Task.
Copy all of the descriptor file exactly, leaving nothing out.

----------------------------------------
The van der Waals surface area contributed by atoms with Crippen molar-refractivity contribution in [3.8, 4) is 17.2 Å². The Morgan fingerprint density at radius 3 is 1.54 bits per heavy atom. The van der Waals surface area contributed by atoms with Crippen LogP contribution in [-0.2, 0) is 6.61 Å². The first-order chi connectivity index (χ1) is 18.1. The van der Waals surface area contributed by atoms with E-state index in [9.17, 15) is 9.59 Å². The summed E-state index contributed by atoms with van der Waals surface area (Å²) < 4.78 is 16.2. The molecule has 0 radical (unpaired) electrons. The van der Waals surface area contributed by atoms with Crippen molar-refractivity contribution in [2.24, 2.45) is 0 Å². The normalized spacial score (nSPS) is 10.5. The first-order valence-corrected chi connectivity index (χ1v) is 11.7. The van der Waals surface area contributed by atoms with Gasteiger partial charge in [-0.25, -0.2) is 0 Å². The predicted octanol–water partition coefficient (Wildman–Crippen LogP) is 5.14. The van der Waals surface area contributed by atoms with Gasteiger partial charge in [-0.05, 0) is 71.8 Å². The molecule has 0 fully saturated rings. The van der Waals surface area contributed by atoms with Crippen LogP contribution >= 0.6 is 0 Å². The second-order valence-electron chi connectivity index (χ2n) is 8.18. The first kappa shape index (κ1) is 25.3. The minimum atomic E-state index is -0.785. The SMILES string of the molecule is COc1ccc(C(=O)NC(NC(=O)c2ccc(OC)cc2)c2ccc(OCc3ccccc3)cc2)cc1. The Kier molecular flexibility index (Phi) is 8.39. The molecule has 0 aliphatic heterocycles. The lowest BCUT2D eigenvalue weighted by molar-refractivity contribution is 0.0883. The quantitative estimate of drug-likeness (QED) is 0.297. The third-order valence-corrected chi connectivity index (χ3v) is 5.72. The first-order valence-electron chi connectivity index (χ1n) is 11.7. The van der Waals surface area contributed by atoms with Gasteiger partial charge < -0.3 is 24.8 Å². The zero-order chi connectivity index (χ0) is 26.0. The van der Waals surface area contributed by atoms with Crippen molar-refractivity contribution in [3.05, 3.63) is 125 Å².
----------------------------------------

The van der Waals surface area contributed by atoms with Crippen molar-refractivity contribution in [3.8, 4) is 17.2 Å². The Morgan fingerprint density at radius 3 is 1.54 bits per heavy atom. The van der Waals surface area contributed by atoms with Crippen LogP contribution in [-0.2, 0) is 6.61 Å². The first-order chi connectivity index (χ1) is 18.1. The van der Waals surface area contributed by atoms with E-state index in [9.17, 15) is 9.59 Å². The summed E-state index contributed by atoms with van der Waals surface area (Å²) < 4.78 is 16.2. The molecule has 0 radical (unpaired) electrons. The van der Waals surface area contributed by atoms with Crippen molar-refractivity contribution in [2.24, 2.45) is 0 Å². The normalized spacial score (nSPS) is 10.5. The first-order valence-corrected chi connectivity index (χ1v) is 11.7. The van der Waals surface area contributed by atoms with Gasteiger partial charge in [-0.25, -0.2) is 0 Å². The predicted octanol–water partition coefficient (Wildman–Crippen LogP) is 5.14. The van der Waals surface area contributed by atoms with Gasteiger partial charge in [-0.05, 0) is 71.8 Å². The molecule has 0 fully saturated rings. The van der Waals surface area contributed by atoms with Crippen LogP contribution >= 0.6 is 0 Å². The second-order valence-electron chi connectivity index (χ2n) is 8.18. The first kappa shape index (κ1) is 25.3. The minimum atomic E-state index is -0.785. The SMILES string of the molecule is COc1ccc(C(=O)NC(NC(=O)c2ccc(OC)cc2)c2ccc(OCc3ccccc3)cc2)cc1. The Kier molecular flexibility index (Phi) is 8.39. The molecule has 0 aliphatic heterocycles. The lowest BCUT2D eigenvalue weighted by molar-refractivity contribution is 0.0883. The quantitative estimate of drug-likeness (QED) is 0.297. The third-order valence-corrected chi connectivity index (χ3v) is 5.72. The first-order valence-electron chi connectivity index (χ1n) is 11.7. The van der Waals surface area contributed by atoms with Gasteiger partial charge < -0.3 is 24.8 Å². The zero-order chi connectivity index (χ0) is 26.0. The van der Waals surface area contributed by atoms with Crippen molar-refractivity contribution in [3.05, 3.63) is 125 Å².